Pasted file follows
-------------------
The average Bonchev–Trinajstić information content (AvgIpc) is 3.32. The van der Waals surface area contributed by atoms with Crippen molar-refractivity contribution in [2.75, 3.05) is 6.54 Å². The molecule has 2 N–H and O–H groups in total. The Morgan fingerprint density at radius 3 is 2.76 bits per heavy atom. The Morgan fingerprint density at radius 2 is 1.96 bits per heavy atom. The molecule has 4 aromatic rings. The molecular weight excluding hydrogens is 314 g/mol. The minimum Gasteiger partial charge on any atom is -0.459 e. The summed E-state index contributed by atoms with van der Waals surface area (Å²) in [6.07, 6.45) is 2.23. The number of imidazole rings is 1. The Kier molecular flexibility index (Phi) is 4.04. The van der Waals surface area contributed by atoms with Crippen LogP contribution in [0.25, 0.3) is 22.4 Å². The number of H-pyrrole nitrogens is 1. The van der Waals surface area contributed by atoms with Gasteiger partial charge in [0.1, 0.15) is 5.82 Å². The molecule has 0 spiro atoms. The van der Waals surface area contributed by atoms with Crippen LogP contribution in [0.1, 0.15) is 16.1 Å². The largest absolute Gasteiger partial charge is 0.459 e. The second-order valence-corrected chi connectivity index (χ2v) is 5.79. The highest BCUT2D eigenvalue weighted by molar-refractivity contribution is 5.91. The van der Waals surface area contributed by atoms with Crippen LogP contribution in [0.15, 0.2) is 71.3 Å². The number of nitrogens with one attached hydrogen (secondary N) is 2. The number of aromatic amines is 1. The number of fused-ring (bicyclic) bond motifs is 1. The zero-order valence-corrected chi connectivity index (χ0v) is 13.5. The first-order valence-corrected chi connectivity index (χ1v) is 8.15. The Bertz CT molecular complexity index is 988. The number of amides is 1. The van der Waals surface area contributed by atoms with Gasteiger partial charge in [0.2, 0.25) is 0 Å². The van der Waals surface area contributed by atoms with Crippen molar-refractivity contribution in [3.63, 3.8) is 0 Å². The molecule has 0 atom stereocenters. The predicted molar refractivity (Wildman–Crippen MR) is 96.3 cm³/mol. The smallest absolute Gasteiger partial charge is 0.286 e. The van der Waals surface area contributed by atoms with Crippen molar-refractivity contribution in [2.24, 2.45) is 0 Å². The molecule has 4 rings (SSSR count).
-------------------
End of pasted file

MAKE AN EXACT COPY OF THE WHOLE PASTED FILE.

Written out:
The average Bonchev–Trinajstić information content (AvgIpc) is 3.32. The van der Waals surface area contributed by atoms with Crippen molar-refractivity contribution in [2.75, 3.05) is 6.54 Å². The molecule has 2 N–H and O–H groups in total. The Morgan fingerprint density at radius 3 is 2.76 bits per heavy atom. The Morgan fingerprint density at radius 2 is 1.96 bits per heavy atom. The molecule has 4 aromatic rings. The molecular weight excluding hydrogens is 314 g/mol. The minimum Gasteiger partial charge on any atom is -0.459 e. The summed E-state index contributed by atoms with van der Waals surface area (Å²) in [6.07, 6.45) is 2.23. The number of imidazole rings is 1. The Kier molecular flexibility index (Phi) is 4.04. The van der Waals surface area contributed by atoms with Crippen LogP contribution in [0.25, 0.3) is 22.4 Å². The number of H-pyrrole nitrogens is 1. The van der Waals surface area contributed by atoms with Gasteiger partial charge in [0.1, 0.15) is 5.82 Å². The molecule has 0 spiro atoms. The van der Waals surface area contributed by atoms with Crippen LogP contribution in [0.1, 0.15) is 16.1 Å². The largest absolute Gasteiger partial charge is 0.459 e. The second-order valence-corrected chi connectivity index (χ2v) is 5.79. The highest BCUT2D eigenvalue weighted by molar-refractivity contribution is 5.91. The van der Waals surface area contributed by atoms with Crippen LogP contribution in [0.15, 0.2) is 71.3 Å². The number of nitrogens with one attached hydrogen (secondary N) is 2. The number of aromatic amines is 1. The number of fused-ring (bicyclic) bond motifs is 1. The zero-order valence-corrected chi connectivity index (χ0v) is 13.5. The first-order valence-corrected chi connectivity index (χ1v) is 8.15. The Bertz CT molecular complexity index is 988. The number of amides is 1. The van der Waals surface area contributed by atoms with Gasteiger partial charge in [0.2, 0.25) is 0 Å². The van der Waals surface area contributed by atoms with Crippen molar-refractivity contribution in [3.63, 3.8) is 0 Å². The molecule has 0 atom stereocenters. The predicted molar refractivity (Wildman–Crippen MR) is 96.3 cm³/mol. The smallest absolute Gasteiger partial charge is 0.286 e. The van der Waals surface area contributed by atoms with Crippen molar-refractivity contribution in [2.24, 2.45) is 0 Å². The molecule has 4 rings (SSSR count).